The 7 things you need to know about No.1-ranked Russian Daniil Medvedev

Top-ranked Russian star Daniil Medvedev was looking forward to his first foray into top-tier ATP Finals at the end of 2017. He was also eager to play at the U.S. Open for the first time. But on Saturday, the No.1 seed pulled out of the event, the week-long men’s elite tennis tournament held in New York, citing fatigue. Instead, the standout 21-year-old will spend his time training in Florida ahead of the season-ending ATP Finals.

Medvedev was already scheduled to play only one match at the U.S. Open: against No.10 seed Roberto Bautista Agut in the first round. He made his first appearance at the Open in 2011 and was competing in only his second Grand Slam event in New York on Saturday. He lost 7-6, 3-6, 6-4 to 17-year-old Germany’s Alexander Zverev. That showed he was not prepared for this, and he has also been under the watchful eye of his doctor.

The good news for Medvedev is that he can still compete with the world’s best players for many years to come. Even if he doesn’t win a major event, he can always break back into the ATP’s top 10 and then the top 10 again. His ranking will continue to move up, and if he opts to keep playing as he has been doing, he could even become the world’s top-ranked player sometime in the next few years.

His upcoming campaign will be tough. First he’ll return to the ATP Finals for the first time since 2013. He will also be aiming to win a third ATP title at the season-ending event, which starts in Singapore on Nov. 8. He could also play for the world No. 1 spot in the end-of-season ATP Race and FedEx Cup. The pressure will definitely be on.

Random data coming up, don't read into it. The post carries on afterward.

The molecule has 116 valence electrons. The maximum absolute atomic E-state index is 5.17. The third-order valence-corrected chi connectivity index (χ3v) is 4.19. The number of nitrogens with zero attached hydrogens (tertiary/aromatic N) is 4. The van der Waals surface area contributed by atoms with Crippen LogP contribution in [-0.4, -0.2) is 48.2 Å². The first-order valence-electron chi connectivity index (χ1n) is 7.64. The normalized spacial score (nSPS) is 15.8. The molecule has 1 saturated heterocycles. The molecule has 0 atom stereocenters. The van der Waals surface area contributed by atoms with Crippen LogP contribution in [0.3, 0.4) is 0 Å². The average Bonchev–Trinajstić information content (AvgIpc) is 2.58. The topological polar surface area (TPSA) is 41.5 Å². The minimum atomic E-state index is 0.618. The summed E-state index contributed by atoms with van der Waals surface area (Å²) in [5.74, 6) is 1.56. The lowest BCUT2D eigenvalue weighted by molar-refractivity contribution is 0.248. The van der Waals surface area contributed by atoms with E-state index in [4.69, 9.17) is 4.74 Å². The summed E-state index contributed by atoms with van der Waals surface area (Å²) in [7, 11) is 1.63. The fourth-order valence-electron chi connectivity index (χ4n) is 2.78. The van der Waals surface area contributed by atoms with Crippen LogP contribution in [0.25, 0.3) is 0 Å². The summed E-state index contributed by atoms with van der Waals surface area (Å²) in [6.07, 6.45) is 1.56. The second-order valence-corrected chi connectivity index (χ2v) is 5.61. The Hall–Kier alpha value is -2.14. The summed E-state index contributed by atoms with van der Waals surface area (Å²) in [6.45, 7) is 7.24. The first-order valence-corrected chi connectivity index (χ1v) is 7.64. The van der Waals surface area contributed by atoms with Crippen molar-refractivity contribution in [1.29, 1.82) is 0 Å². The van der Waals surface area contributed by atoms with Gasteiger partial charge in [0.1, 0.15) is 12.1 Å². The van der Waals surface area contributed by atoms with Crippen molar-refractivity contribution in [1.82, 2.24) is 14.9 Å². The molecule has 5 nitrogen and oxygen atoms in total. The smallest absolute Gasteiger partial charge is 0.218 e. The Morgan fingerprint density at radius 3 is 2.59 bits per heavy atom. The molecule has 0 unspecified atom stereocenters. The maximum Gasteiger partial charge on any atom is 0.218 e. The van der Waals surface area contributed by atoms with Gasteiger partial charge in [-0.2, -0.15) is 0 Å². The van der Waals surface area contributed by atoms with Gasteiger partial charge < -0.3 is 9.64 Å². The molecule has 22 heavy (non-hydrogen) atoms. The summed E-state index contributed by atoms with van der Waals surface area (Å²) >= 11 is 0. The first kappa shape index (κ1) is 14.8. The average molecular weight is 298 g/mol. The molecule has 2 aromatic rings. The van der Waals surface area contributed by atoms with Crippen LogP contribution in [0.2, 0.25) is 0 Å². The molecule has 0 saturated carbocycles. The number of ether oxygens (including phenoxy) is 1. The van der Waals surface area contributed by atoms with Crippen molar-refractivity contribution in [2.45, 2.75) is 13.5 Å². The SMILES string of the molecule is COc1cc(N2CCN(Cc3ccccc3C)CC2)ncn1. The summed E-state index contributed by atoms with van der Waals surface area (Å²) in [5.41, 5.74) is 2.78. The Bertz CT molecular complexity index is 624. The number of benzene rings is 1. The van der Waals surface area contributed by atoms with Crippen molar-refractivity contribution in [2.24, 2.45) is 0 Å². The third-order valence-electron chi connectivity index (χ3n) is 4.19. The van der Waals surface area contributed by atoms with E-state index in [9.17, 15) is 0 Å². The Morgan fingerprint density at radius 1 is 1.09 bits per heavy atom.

Medvedev is back on course to get his career-high ranking sometime in the next few months. Injuries plagued him the past few years but he’s now back to full health and is showing glimpses of the talent that made him Russia’s best player in his teens. He has played on the other big courts – the WTA Tour and the Masters 1000, for example – and has also experimented with fusing power with finesse. But it will be interesting to see if his recent changes in approach to the game, especially a more aggressive game, work in the ATP’s Grand Slam tournaments.

There’s no reason to think he can’t play in all the major events going forward. In fact, it’s pretty clear that he will. Medvedev is still learning about how to win big tournaments but there are signs that he is going the right way. If he can keep up his improvement, he could be the star of the tournament in 2021.

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